Yesterday, I wrote about United’s loosened new onboard photo policy, which now permits other passengers and FAs to be captured without consent. It’s a positive development and I give United credit for the update. In thinking more about this rule change, however, I doubt it would have saved me from the walk of shame.
Let’s recount what happened to me onboard, for it is instructive in analyzing this new policy. You can read my full narrative here, but here’s the short version:
- I board retrofitted 767-300 and take a picture of my new business class seat
- Flight attendant runs over saying I cannot take pictures
- Passenger in Row 1 overhears FA complain to other FA, “There is a customer in the back of the cabin taking pictures of us while we work.” (see comment from FJFV here)
- I discuss the issue with the FA, stating I am not a “terrorist” but will not take further pictures
- A member of ground staff escorts me off the plane, saying the FA don’t feel comfortable with me onboard
- I appealed to the captain who would not hear my side and threatened me to quickly get off aircraft
Interpreting the New Policy
The new onboard photo policy states:
The use of small cameras or mobile devices for photography and video is permitted on board, provided that the purpose is capturing personal events. Any photographing or recording of other customers or airline personnel that creates a safety or security risk or that interferes with crewmembers’ duties is prohibited.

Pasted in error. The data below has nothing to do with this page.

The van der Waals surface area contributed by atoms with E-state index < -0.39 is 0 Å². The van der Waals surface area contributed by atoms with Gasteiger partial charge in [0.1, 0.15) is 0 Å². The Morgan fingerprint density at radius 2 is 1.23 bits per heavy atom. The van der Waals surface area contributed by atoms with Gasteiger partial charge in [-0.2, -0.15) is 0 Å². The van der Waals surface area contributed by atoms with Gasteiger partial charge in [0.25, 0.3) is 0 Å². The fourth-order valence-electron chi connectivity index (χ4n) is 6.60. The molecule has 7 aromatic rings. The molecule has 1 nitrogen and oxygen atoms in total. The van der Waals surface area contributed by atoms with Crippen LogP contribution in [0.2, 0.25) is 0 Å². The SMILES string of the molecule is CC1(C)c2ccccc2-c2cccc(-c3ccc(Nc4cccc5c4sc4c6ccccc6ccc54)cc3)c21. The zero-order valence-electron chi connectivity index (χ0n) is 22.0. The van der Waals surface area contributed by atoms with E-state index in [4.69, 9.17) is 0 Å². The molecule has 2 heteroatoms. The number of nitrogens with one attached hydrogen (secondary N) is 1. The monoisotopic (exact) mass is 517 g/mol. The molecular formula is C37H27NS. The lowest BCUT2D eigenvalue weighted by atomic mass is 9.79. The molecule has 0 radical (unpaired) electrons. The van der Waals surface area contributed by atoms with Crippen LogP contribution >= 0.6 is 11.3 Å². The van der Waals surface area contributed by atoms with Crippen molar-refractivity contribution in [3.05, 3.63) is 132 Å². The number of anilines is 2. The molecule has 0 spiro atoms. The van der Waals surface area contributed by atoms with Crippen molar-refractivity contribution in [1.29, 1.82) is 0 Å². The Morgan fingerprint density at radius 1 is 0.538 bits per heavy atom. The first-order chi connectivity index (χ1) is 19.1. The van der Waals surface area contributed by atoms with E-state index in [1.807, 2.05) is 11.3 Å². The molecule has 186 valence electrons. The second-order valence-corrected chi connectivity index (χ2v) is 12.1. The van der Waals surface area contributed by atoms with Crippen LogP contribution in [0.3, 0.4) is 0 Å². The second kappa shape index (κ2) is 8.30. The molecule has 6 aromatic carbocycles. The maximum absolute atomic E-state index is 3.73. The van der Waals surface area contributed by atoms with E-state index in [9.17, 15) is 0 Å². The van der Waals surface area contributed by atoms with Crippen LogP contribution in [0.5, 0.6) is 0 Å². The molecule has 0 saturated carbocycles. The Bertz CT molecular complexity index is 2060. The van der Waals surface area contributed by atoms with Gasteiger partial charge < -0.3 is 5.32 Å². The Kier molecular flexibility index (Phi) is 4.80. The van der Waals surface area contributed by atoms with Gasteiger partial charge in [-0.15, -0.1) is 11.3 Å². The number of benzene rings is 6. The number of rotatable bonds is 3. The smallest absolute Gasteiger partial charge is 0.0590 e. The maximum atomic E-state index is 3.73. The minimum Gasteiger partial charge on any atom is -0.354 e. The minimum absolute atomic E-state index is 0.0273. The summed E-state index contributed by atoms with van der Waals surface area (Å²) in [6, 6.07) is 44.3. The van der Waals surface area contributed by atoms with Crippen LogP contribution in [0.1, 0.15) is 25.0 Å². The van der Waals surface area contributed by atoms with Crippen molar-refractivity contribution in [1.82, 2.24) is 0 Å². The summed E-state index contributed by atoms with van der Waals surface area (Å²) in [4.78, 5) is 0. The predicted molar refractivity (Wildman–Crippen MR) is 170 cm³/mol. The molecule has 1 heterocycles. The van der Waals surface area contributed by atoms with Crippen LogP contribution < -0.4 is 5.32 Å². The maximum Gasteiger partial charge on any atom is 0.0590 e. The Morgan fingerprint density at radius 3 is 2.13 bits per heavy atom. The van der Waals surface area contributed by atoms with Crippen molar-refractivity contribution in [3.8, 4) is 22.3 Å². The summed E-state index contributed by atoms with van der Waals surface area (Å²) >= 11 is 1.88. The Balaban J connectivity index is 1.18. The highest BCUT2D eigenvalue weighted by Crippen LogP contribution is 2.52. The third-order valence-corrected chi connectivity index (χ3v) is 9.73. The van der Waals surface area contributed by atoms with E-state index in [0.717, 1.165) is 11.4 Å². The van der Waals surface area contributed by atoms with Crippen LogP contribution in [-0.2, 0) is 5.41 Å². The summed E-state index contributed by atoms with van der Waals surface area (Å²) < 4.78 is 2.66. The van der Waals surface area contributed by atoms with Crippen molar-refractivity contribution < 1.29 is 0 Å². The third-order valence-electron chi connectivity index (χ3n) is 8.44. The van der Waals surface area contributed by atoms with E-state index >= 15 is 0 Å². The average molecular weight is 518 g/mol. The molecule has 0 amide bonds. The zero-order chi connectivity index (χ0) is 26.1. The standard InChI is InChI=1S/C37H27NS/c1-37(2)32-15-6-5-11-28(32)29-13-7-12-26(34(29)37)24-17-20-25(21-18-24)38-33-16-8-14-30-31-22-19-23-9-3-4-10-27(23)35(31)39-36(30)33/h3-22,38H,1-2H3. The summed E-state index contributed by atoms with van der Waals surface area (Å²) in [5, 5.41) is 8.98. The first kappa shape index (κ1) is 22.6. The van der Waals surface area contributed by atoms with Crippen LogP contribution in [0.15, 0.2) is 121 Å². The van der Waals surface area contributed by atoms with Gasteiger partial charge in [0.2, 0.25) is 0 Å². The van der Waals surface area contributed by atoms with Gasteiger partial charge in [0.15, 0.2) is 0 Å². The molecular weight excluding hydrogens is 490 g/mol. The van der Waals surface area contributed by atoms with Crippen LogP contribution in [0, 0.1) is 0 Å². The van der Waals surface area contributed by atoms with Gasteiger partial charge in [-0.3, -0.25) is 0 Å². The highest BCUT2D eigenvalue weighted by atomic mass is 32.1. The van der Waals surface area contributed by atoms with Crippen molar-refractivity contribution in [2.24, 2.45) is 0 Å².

As irrational as the fear was, I was thrown off the flight because the FA feared for her safety and deemed me a security threat. As expressed by her comments, the picture itself was not the issue: her issue was two-fold. First, why is this passenger taking pictures? For what purpose would anyone take a picture of their seat? Clearly, she had never read my blog. Second, if this passenger is acting “strange” on the ground, how strange will he act in the air? Thus, in her mind, I created a security and safety concern sufficient to throw me off the flight. The concern was not objective, but subjective. And it concerns me that the new policy still allows for a great deal of FA subjectivity.
United should clarify who defines what a safety or security risk is. Examples should be given to FAs of what is a real security risk…and what is not. Heck, maybe my own case can be used.
I don’t mean to beat a dead horse, but this topic fascinates me…for obvious reasons. In one sense, I do view the modified photo policy as personal vindication. On the other hand, I believe very little will actually change and that FAs will pull the safety card or the security card to stop onboard photography even if the real culprit is only personal discomfort.
Take it from me: be careful before you go overboard with onboard photography. Sometimes even an innocent picture of your seat can get you in trouble…
image: Jimmy Kimmel Live! (Fair Use)